The Times West Virginian

West Virginia

December 27, 2012

Christmas means end of care for W.Va. man

CHARLESTON — Collin Huff was born a Christmas baby 21 years ago, but also one with challenges: a genetic disorder has the Harrison County resident coping with various ailments, including severe blood pressure disease that impairs his breathing and increasingly requires him to rely on a ventilator.

And while Tuesday brought him DVDs, clothes and other welcome birthday-Christmas gift from loved ones — “He got quite a bit of stuff,” said his father, Michael Huff — turning 21 also means he no longer qualifies for in-home nursing care through the Medicaid program.

“We’re pretty much up against the wall,” said his mother, Lora Ashcraft. “We’re going to be very dependent on family and friends.”

Collin Huff divides his time between the separate residences of his mother and of his father and his wife. Medicaid has helped provide skilled nursing services such as at night, when he usually hooks up to his ventilator. His parents say they can’t afford that in-home care on their own. The remaining options include a nursing home, but Michael Huff said no nearby facility has a ventilator bed available. Collin Huff would have to go to a nursing home out-of-state.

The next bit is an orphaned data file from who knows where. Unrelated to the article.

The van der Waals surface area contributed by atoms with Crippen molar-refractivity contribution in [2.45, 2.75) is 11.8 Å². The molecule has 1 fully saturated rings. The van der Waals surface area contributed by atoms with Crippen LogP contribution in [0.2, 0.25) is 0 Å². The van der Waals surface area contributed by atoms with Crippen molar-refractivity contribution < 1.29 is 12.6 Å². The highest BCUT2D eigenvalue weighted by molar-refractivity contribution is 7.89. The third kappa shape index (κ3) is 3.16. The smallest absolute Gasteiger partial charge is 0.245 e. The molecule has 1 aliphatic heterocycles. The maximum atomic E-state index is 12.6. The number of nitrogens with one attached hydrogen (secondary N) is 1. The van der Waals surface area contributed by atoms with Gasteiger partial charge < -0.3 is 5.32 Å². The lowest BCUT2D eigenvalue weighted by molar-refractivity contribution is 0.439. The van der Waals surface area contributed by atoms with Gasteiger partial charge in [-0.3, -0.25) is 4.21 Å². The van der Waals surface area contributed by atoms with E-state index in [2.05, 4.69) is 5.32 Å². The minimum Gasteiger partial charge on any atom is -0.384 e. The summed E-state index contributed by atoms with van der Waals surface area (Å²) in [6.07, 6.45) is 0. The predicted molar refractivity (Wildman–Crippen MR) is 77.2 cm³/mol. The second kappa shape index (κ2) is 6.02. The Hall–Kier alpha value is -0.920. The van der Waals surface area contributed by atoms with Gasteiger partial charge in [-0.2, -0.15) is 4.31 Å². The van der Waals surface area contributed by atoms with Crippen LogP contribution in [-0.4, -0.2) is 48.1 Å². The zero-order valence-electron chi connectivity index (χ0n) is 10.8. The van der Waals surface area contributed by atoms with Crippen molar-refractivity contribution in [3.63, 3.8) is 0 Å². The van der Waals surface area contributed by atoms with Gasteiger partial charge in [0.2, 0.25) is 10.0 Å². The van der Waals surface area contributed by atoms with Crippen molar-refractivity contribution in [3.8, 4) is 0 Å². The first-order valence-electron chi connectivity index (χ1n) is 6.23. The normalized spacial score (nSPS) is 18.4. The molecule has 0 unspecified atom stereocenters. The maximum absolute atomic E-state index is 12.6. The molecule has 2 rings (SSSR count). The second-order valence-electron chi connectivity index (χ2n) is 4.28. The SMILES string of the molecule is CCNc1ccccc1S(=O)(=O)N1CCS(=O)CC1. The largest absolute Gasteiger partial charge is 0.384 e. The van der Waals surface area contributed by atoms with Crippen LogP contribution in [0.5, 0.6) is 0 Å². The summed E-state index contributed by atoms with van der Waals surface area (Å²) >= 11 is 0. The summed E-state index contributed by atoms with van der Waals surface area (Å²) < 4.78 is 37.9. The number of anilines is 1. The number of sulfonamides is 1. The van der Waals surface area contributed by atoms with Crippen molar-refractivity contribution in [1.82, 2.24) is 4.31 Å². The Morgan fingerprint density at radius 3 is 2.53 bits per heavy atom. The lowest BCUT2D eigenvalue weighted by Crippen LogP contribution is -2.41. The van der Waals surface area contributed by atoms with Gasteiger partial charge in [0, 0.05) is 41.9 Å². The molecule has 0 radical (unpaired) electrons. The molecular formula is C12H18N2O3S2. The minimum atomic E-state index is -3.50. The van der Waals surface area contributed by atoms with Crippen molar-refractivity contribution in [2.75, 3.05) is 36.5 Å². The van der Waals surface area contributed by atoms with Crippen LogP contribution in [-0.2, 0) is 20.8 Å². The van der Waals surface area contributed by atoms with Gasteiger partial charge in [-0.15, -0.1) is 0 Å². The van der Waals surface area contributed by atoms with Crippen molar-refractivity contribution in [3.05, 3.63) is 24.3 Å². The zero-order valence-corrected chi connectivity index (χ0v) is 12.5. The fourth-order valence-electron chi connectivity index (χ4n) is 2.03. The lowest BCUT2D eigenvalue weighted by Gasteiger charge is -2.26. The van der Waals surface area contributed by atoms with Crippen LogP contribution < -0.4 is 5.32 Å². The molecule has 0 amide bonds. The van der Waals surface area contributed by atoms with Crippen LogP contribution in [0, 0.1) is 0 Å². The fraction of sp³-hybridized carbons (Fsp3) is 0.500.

But Huff’s family is trying to keep him home. His health is declining. He was diagnosed with chronic liver disease last week, each parent said. Both that organ and his spleen, which filters blood and is important for the body’s immune system, are swelling with fluid. He’s lost his mobility over the course of the year.

“He just sits around in his chair (or) the couch, and has us carry him around,” said his father. “He’s too weak to push the wheelchair by himself.”

Huff’s family has applied for a waiver from Medicaid rules so he can continue to receive in-home services. West Virginia’s waiver program actually reduces the cost of such care, according to lawmakers who have repeatedly sparred with state Health and Human Resources officials over the limited number of waiver slots.

“It could take up to two years, they say,” the elder Huff said. “He’s on the list right now, and I was told he was 332nd on the list.”

Administration officials did not respond to requests for comment Wednesday. Several legislators in Huff’s area attended a Sunday press conference in Bridgeport meant to bring light to his case. Another family seeking help continuing Medicaid services, for a 38-year-old with an irreversible muscular disorder who also relies on a ventilator, also took part in the press conference.

Collin Huff has mental as well as physical disabilities. His mother described some of his favorite gifts received Tuesday: a laughing Elmo doll, and stuffed versions of the children’s TV characters Peppa Pig and Pocoyo.

“This child has received more love in his life than most of us can hope to,” Ashcraft said. “He’s just so capable of bringing people together, and that’s what we’re hoping will happen now.”

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